a. It is clear that Apostle Paul addresses the Jewish Christians in Rome (Acts 16:2-3,7,11; 2:17; 4:12-15; Rom 9:30-10:8). 4. Over time, Gentile Christians were added to the church. a. At Romans writing, Gentile Christians were the majority. 1) Due to the expulsion of the Jews in 49 A.D. by Claudius (Suetonius; confirmed by Acts 18:1-2). 2) Due to the predominance of Gentiles in the city. 3) Due to the resistant of Jews to the Gospel message. b. Paul was also clearly writing to Gentiles in Romans (1:5-6,13; 15:14-21; 11:13-24; 15:7-9). II. The setting helps us to understand the purposes of the letter to the Romans. A. Many describe Romans as more of a theological treatise than anything. 1. We can agree that Romans more theologically comprehensive. 2. We do not want to forget that it is still an occasional letter. a. It was written at a specific time, to a specific audience, for a specific purpose. B. By understanding the setting of the book, we are aided in understanding the purpose and application. 1. Key in Bible interpretation and application is finding the intended meaning for the original recipients. 2. (Example) C. So, what are Pauls purposes, by the inspiration of the Holy Spirit, in writing this letter? D. Above all Paul is communicating his Gospel to the Romans. Paul communicates the clearest, most detailed, and comprehensive Gospel, that he says, is the power of God for salvation to everyone who believes. E. But why Rome? What have we learned from the setting and recipients that might help us to understand why Rome? Why not Corinth, Antioch, Jerusalem, or Ephesus? 1. First, Rome is the capital of the world. a. The Roman church had great influence upon the world (1:8). b. They appeared to have influence on other churches. (1 Clement, 96 A.D.) c. All roads lead to Rome, and go back to the known world. d. Rome has the potential to be a missions hub for the world. e. The strategic position and influence of the church at Rome made it a wise choice for a thorough teaching of the Gospel! 2. Second, there was tension between Jew and Gentile Christians. a. Jews may have reveled in their superior heritage (2:25-29).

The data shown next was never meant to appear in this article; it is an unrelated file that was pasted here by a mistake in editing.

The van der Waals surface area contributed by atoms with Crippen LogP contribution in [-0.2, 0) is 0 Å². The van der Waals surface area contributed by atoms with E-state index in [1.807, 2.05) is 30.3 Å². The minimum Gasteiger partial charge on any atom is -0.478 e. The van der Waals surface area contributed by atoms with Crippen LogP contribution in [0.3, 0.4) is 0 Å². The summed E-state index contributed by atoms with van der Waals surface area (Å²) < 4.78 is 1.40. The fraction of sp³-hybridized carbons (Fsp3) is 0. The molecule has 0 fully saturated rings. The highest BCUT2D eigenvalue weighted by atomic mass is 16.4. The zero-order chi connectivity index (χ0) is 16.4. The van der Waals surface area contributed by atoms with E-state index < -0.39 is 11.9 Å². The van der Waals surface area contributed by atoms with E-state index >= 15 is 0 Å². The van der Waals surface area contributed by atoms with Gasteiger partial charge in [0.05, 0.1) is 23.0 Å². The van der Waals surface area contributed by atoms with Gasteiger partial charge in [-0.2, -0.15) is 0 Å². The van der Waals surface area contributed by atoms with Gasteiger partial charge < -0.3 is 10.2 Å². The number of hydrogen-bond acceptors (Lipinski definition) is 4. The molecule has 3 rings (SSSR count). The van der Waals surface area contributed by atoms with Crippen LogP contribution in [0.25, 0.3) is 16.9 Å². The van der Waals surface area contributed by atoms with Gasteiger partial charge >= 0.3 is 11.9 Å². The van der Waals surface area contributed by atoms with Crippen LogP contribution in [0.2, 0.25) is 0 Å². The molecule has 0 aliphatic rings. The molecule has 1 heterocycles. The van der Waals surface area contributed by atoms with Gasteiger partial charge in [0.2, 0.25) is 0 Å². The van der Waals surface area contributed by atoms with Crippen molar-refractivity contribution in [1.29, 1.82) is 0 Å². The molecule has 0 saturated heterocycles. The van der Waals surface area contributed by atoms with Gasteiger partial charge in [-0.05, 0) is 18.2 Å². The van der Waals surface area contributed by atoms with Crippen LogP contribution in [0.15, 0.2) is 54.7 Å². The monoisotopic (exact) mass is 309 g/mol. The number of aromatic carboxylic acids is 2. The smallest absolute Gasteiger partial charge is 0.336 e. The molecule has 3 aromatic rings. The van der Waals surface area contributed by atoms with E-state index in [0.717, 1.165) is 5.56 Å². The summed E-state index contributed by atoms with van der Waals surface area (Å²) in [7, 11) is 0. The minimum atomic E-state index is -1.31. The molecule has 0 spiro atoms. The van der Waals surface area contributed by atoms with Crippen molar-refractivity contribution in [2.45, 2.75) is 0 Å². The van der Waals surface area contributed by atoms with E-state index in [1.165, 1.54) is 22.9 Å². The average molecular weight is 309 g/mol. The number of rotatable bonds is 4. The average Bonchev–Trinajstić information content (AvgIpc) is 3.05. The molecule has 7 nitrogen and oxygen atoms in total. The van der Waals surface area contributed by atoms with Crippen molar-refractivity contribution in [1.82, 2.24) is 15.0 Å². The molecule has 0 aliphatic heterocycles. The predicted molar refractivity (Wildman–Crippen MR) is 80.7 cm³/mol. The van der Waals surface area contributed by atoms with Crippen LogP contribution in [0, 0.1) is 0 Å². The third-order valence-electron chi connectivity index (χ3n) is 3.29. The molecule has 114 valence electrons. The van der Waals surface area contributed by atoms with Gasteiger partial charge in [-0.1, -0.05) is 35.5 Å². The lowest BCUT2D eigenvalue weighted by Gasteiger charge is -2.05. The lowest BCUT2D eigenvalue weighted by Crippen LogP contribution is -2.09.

b. Gentiles may also have been prideful: 1) Superior status as stronger Christians (Rom 14-15). 2) Possibly a higher economic station than the Jews. c. What can remove the prideful arrogance that Christians can easily hold onto? 1) A rich understanding of the Gospel. 2) The Gospel is the great equalizer. 3) Pauls Gospel, is utterly humbling and self crucifying. 3. Third, Paul also addresses theological errors and accusations from others against him. a. Paul is soon heading to Jerusalem. 1) Paul alienated many Jewish Christians, in harsh rebuke against Judaizers. 2) Paul was thought to be a Jew hater and anti-nomian. 3) Paul was going to face this in Jerusalem and there were connections b/w Jewish Roman Christians and Jerusalem. b. Only a carefully articulated Gospel can deal with these issues. 1) Pauls love for the Jews (9:1-5). 2) The continuity of the Gospel in Jewish history and present Gentile inclusion (9:6-16). 3) Gods elective purposes assure that a remnant of Israel are truly believers, like Abraham, like Isaac, like Jacob, like David (11:1-7). 4) Paul is not denigrating Jews, the Gospel simply makes clear that Gods salvation depends not on human will or exertion, but on God, who has mercy. (9:17) So, then whether Jew or Gentile, God has mercy on whomever he wills, and he hardens whomever he wills. (9:18) 4. Paul is addressing conduct, or right living (Rom 12:1-16:27). a. How we live must be informed by the Gospel! b. So, the first eleven chapters of Romans emphasizes theology, while the last five chapters apply that theology to right living. c. The first two verses of chapter twelve are encapsulating a summary of right Gospel fueled conduct. I appeal to you therefore, brothers, by the mercies of God, to present your bodies as a living sacrifice, holy and acceptable to God, which is your spiritual worship. Do not be conformed to this world, but be transformed by the renewal of your mind, that by testing you may discern what is the will of God, what is good and acceptable and perfect. (12:1-2) 1) The rest of the book exhorts conduct or models conduct.